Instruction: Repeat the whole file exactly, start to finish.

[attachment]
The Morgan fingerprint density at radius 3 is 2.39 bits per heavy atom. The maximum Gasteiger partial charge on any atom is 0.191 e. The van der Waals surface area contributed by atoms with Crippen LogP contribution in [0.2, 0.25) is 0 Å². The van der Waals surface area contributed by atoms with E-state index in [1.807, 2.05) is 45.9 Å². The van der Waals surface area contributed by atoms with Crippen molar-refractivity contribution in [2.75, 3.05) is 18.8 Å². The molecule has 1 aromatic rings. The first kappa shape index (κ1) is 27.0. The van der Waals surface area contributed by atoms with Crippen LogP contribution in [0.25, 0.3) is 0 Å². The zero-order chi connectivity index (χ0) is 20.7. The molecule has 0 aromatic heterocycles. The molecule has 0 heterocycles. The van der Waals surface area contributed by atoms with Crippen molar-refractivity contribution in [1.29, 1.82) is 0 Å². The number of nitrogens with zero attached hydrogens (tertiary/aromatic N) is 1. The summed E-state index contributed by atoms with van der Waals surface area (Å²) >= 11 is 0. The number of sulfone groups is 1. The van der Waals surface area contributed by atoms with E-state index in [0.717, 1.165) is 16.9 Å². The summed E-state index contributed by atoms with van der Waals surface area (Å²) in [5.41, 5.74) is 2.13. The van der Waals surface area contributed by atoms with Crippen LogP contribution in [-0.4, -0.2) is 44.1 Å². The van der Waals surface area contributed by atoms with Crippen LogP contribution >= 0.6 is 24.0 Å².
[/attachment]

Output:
The Morgan fingerprint density at radius 3 is 2.39 bits per heavy atom. The maximum Gasteiger partial charge on any atom is 0.191 e. The van der Waals surface area contributed by atoms with Crippen LogP contribution in [0.2, 0.25) is 0 Å². The van der Waals surface area contributed by atoms with E-state index in [1.807, 2.05) is 45.9 Å². The van der Waals surface area contributed by atoms with Crippen molar-refractivity contribution in [2.75, 3.05) is 18.8 Å². The molecule has 1 aromatic rings. The first kappa shape index (κ1) is 27.0. The van der Waals surface area contributed by atoms with Crippen LogP contribution in [0.25, 0.3) is 0 Å². The zero-order chi connectivity index (χ0) is 20.7. The molecule has 0 aromatic heterocycles. The molecule has 0 heterocycles. The van der Waals surface area contributed by atoms with Crippen molar-refractivity contribution in [1.29, 1.82) is 0 Å². The number of nitrogens with zero attached hydrogens (tertiary/aromatic N) is 1. The summed E-state index contributed by atoms with van der Waals surface area (Å²) >= 11 is 0. The number of sulfone groups is 1. The van der Waals surface area contributed by atoms with E-state index in [0.717, 1.165) is 16.9 Å². The summed E-state index contributed by atoms with van der Waals surface area (Å²) in [5.41, 5.74) is 2.13. The van der Waals surface area contributed by atoms with Crippen LogP contribution in [-0.4, -0.2) is 44.1 Å². The van der Waals surface area contributed by atoms with Crippen LogP contribution >= 0.6 is 24.0 Å².